To achieve optimum turf health, it's important to apply fertilizer at the proper times.

In this FAQ, Christina Burton, Maintenance Channel Manager for Horizon, describes when to fertilize cool season grasses like Kentucky Bluegrass, Perennial Ryegrass, Tall Fescue and Bent Grass.

Cool Season Grasses And Fertilization - Video Transcript

So as we talked about, cool season grasses include those such as Kentucky Bluegrass, Perennial Ryegrass, Bent Grass, Tall Fescue. They are the grasses that, generally speaking, are most actively growing in the spring and in the fall.

In true seasonal climates, particularly those that receive snow (The Midwest, the mountains). Those grasses are actually going to go dormant during the winter. In a lot of coastal, more temperate regions, where these grasses might grow. They still are growing although typically a lot slower in the winter than in the spring and in the fall.

You might ask why it’s a bad idea to fertilize in the summer versus keeping it more concentrated more towards these spring and fall windows. And the reason is in the summer, particularly when you’re going through a hot spell, those grasses are really kinda stressed out. They’re trying to slow down. They’re trying to conserve energy and they do this through their root system.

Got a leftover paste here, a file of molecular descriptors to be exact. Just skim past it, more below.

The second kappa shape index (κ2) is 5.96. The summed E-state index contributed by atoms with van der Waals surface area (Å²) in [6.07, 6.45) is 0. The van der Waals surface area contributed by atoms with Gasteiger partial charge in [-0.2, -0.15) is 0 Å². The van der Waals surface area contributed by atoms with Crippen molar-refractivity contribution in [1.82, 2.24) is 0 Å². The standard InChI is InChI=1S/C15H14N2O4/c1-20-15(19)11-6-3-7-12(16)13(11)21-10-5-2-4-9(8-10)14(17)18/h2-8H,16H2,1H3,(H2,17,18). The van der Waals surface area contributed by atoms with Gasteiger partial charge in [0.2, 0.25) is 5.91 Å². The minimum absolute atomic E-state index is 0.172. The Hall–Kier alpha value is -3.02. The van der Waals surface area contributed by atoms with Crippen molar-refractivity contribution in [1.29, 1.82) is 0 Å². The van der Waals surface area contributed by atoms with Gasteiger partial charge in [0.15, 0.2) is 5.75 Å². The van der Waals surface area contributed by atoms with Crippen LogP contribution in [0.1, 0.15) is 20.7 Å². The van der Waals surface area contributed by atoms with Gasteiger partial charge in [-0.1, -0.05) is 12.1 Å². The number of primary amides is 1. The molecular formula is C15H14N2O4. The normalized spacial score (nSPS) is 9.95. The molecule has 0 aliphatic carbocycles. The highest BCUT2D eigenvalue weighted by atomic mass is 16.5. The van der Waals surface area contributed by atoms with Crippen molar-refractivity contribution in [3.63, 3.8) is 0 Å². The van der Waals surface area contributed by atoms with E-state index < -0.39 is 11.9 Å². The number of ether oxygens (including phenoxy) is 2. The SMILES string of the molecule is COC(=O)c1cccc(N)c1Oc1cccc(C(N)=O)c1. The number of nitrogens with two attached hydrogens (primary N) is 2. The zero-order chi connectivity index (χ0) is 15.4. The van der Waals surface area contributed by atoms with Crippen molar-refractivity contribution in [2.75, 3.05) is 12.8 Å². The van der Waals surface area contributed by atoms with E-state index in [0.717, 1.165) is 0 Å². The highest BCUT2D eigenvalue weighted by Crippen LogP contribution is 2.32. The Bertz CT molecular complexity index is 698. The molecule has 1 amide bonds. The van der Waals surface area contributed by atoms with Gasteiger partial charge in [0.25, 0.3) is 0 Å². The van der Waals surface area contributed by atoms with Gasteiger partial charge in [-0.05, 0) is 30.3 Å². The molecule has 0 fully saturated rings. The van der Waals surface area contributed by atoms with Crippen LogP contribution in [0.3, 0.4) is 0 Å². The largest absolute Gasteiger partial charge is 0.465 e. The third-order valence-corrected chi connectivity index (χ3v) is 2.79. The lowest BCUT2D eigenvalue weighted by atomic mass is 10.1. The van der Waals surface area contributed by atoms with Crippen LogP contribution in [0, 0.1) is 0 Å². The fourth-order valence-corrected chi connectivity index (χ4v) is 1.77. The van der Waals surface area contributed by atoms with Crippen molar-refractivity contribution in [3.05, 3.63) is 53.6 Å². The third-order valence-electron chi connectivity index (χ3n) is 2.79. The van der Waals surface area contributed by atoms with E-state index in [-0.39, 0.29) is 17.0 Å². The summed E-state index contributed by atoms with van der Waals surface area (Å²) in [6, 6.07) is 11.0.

So when you fertilize, particular heavy or with a quick release, you’re having that plant expend a lot of energy creating top growth and they can only do that at the expense of the root system. So you end up with a weakened stand. So that’s why you avoid summer.

And same for winter. In those areas where it’s growing, although not that actively. It’s fine to fertilize then. It’s not really that important to overall turf health. It’s more about esthetics. And often times contractors are sort of forced to fertilize more in winter because the consumer wants to see green turf.